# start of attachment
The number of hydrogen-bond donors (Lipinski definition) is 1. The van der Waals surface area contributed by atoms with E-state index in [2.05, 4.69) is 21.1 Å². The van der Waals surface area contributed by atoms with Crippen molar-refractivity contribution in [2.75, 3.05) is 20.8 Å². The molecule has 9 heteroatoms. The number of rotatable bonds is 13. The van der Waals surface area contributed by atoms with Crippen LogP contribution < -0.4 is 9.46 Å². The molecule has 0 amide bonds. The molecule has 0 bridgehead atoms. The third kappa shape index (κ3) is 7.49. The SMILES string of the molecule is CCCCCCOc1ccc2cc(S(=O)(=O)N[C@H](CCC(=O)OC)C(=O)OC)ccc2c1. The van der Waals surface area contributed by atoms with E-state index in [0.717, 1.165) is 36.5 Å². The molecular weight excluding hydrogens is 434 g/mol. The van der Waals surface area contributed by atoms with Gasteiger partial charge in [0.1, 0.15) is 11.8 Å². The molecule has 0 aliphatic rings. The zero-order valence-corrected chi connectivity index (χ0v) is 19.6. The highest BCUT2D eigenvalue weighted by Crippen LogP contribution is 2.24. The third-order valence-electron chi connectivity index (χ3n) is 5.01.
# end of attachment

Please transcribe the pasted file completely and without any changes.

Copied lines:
The number of hydrogen-bond donors (Lipinski definition) is 1. The van der Waals surface area contributed by atoms with E-state index in [2.05, 4.69) is 21.1 Å². The van der Waals surface area contributed by atoms with Crippen molar-refractivity contribution in [2.75, 3.05) is 20.8 Å². The molecule has 9 heteroatoms. The number of rotatable bonds is 13. The van der Waals surface area contributed by atoms with Crippen LogP contribution < -0.4 is 9.46 Å². The molecule has 0 amide bonds. The molecule has 0 bridgehead atoms. The third kappa shape index (κ3) is 7.49. The SMILES string of the molecule is CCCCCCOc1ccc2cc(S(=O)(=O)N[C@H](CCC(=O)OC)C(=O)OC)ccc2c1. The van der Waals surface area contributed by atoms with E-state index in [0.717, 1.165) is 36.5 Å². The molecular weight excluding hydrogens is 434 g/mol. The van der Waals surface area contributed by atoms with Gasteiger partial charge in [0.1, 0.15) is 11.8 Å². The molecule has 0 aliphatic rings. The zero-order valence-corrected chi connectivity index (χ0v) is 19.6. The highest BCUT2D eigenvalue weighted by Crippen LogP contribution is 2.24. The third-order valence-electron chi connectivity index (χ3n) is 5.01.